Deities in fantasy from a Christian perspective:
It’s late, so I’m trying to communicate in as simple a format as I can!
Question 1: How prominently does real-world religious truth function in the theme of your story?
Answer: If it functions very prominently, then you need to develop your deity thoroughly and accurately. If it does not function very prominently, then the importance of even mentioning a deity goes down dramatically.
Keep in mind that prominence, in this instance, is not to be equated with presence. For example, Tolkien has many religio-philosophical truths present in his works, but they are not prominent – they don’t take up space in the actual narrative, but rather inform the underpinnings. Therefore, I think it is fine that Tolkien does not directly mention or develop religion/deity in LotR (although he does in the Silmarillion). [Or, alternatively, you may find that fact to be somewhat of a shortcoming; but the story still works powerfully as it is.]
If real-world religious truth does not have prominence in your story, but is still very present (aka like Tolkien), try to focus on developing a sense of the mystery, beauty, transcendence, infinity, incomprehensibility, and mind-blowing-ness of the deity, rather than specific theological details. An incarnate deity is very difficult to pull off without giving specific theological details, so it may be best to refrain from having one in stories like these.
For mythic-type fantasy works where real-world religious truth does not have prominence, but is very present, it may not be necessary to have any deity at all, because the myth itself is powerful enough and independent enough as a sequence of inherently meaningful events, to carry Truth on it’s own shoulders without a greater context given to it. The myth is then considered, as a whole, to be the nugget of truth at hand, and we need no greater context of deity within the myth itself, because we experience the myth wholesale as humans within this world, providing our own context. Myths tend to stand alone as independently powerful ideas/stories/concepts, and the reader interacts with them on a different level than your typical fantasy novel. Apologies if I failed to make that accessible to everyone. At this time of night, I don’t know of a simpler way to express it. 🙁
Question 2: If real-world religious truth functions prominently in your story, is your story intended to be allegorical or symbolic?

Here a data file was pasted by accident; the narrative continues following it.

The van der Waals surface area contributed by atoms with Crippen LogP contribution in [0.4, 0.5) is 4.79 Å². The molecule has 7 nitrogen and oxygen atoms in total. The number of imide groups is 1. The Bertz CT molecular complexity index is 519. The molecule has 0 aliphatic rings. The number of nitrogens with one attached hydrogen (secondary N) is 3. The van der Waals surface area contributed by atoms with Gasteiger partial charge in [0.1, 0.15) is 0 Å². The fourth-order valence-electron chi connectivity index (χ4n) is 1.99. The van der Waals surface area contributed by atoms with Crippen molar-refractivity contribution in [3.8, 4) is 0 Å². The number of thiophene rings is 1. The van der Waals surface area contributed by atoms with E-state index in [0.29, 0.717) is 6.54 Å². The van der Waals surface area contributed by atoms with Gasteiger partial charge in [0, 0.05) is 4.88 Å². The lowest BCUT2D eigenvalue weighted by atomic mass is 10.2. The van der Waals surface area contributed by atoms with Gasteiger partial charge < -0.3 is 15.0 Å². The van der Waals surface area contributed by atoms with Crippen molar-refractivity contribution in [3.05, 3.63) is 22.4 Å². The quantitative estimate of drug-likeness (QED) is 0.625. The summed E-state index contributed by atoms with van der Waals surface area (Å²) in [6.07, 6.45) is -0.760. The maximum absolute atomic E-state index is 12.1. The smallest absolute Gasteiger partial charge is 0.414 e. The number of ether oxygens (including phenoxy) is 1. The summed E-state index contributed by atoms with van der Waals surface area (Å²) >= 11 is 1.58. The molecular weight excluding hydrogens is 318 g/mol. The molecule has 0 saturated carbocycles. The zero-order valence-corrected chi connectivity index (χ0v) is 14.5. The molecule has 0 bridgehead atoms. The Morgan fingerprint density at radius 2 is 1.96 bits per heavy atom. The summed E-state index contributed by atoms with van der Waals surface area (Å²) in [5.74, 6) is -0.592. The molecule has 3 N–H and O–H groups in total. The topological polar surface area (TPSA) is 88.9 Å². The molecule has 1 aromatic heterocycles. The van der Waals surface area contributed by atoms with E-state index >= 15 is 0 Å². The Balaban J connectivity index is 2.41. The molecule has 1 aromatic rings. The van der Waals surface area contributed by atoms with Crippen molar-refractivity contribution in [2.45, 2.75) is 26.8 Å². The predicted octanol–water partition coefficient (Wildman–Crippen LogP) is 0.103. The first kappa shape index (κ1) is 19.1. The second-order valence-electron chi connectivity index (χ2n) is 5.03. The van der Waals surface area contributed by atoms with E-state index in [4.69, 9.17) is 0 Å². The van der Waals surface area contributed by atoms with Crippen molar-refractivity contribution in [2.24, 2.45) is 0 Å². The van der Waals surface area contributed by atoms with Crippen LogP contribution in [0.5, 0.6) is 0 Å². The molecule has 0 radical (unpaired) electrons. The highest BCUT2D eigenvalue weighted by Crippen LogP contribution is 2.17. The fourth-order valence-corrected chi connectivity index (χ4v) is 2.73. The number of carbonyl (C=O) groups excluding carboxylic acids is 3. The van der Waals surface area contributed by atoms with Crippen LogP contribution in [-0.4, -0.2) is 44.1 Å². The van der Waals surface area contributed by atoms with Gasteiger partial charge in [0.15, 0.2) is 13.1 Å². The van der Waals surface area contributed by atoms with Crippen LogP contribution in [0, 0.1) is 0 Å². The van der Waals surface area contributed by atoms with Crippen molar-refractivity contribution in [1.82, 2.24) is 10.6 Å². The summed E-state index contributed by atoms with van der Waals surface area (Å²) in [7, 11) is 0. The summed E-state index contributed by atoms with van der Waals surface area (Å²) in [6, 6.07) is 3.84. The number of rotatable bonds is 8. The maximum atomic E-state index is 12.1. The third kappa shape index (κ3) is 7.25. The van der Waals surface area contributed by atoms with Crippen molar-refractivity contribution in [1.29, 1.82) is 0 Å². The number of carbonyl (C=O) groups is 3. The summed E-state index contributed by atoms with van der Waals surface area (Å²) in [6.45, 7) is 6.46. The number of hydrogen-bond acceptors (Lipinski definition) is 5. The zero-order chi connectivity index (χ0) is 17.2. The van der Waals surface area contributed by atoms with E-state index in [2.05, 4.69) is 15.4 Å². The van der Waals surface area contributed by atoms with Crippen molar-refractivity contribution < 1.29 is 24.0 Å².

If allegorical, as @daeus-lamb has brought up, be very careful, very thorough, and very certain that the conclusions and parallels that people will draw from your story are accurate to God’s self-revelation (aka Scripture). Allegory applies imagination to the truth as an almost mathematically parallel function. The details ought not to be the same; but the parallels intended and the parallels drawn should be accurate, or the allegory has failed in it’s intended purpose.
If symbolic, be careful, thorough, and certain that your religio-philosophical foundation is strongly and clearly expressed through the themes, conflicts, and characters of your story. But when it comes to the specific details of your religion and deity, you have far more leeway of detail before people make false concusions/parallels from your depiction of deity.
Whether symbolic or allegorical, prominent or not, I think the safest route when presenting deity is the one I mentioned first of all: try to focus on developing a sense of the mystery, beauty, transcendence, infinity, incomprehensibility, and mind-blowing-ness of the deity, rather than specific theological details. In my opinion, if you successfully communicate the wonder, beauty, and awe that God is and brings, you have successfully represented God.
And as a closing note, remember that while we are trying to sub-create worlds which are internally consistent and therefore should have a deity, we are still at the end of the day creating secondary worlds – and these are intended to be consumed by people in the primary world – in which God is God, and there’s no doubt about that.
If our goal was to create something that could be considered a primary world all by itself (obviously impossible, because we can’t actually create), then we would be, I think, duty bound to always have an impeccably accurate deity in those worlds. But as it is, we are sub-creators; and while we do our best to imitate the internal consistency of primary reality by having ‘Christian’ deities in our stories, we are writing for people who exist in a world in which there is already an impeccably perfect deity.
However, because many people in the primary world do not believe in that divine being as He has revealed Himself through Scripture, it can be very helpful for us to include deities in our stories as a way for us to communicate truths about God much more clearly via art (which is, by the way, an excellent persuader, because to experience truly Christian art, the reader also experience the truth in the art, and it then becomes a part of them – inasmuch as it has become a part of their experience).
Given the complexity of some of that, that’s probably more than two cents; but there it is. I love conversations like these.
myths don't die